Brain Pathology in Mucopolysaccharidoses (MPS) Patients with Neurological Forms.
Viana GM., Priestman DA., Platt FM., Khan S., Tomatsu S., Pshezhetsky AV.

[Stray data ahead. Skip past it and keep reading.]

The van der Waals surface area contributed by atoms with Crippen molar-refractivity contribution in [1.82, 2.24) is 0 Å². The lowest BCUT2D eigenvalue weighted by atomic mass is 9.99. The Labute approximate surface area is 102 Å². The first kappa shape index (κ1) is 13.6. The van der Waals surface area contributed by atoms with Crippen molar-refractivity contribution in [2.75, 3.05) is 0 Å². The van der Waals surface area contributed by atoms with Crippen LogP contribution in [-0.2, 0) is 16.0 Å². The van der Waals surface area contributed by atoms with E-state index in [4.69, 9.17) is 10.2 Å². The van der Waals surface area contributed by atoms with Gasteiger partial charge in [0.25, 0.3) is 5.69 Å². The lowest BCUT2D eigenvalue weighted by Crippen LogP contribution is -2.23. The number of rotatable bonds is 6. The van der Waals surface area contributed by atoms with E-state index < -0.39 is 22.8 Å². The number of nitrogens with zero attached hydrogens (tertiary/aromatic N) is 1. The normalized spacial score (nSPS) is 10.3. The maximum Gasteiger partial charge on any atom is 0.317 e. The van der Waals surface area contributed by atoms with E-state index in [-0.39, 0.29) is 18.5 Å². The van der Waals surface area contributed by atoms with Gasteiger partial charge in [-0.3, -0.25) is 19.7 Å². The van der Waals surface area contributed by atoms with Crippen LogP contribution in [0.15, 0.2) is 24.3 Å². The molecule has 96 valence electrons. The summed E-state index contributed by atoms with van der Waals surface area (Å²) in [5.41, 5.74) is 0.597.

Mucopolysaccharidoses (MPS) are the group of lysosomal storage disorders caused by deficiencies of enzymes involved in the stepwise degradation of glycosaminoglycans. To identify brain pathology common for neurological MPS, we conducted a comprehensive analysis of brain cortex tissues from post-mortem autopsy materials of eight patients affected with MPS I, II, IIIA, IIIC, and IIID, and age-matched controls. Frozen brain tissues were analyzed for the abundance of glycosaminoglycans (heparan, dermatan, and keratan sulfates) by LC-MS/MS, glycosphingolipids by normal phase HPLC, and presence of inflammatory cytokines interleukin-6 (IL-6) and tumor necrosis factor superfamily member 10 (TNFSF10) by Western blotting. Fixed tissues were stained for the markers for microgliosis, astrogliosis, misfolded proteins, impaired autophagy, and GM2ganglioside. Our results demonstrate that increase of heparan sulfate, decrease of keratan sulfate, and storage of simple monosialogangliosides 2 and 3 (GM2 and GM3) as well as the neutralglycosphingolipid, LacCer, together with neuroinflammation and neuronal accumulation of misfolded proteins are the hallmarks of brain pathology in MPS patients. These biomarkers aresimilar to those reported in the corresponding mouse models, suggesting that the pathological mechanism is common for all neurological MPS in humans and mice.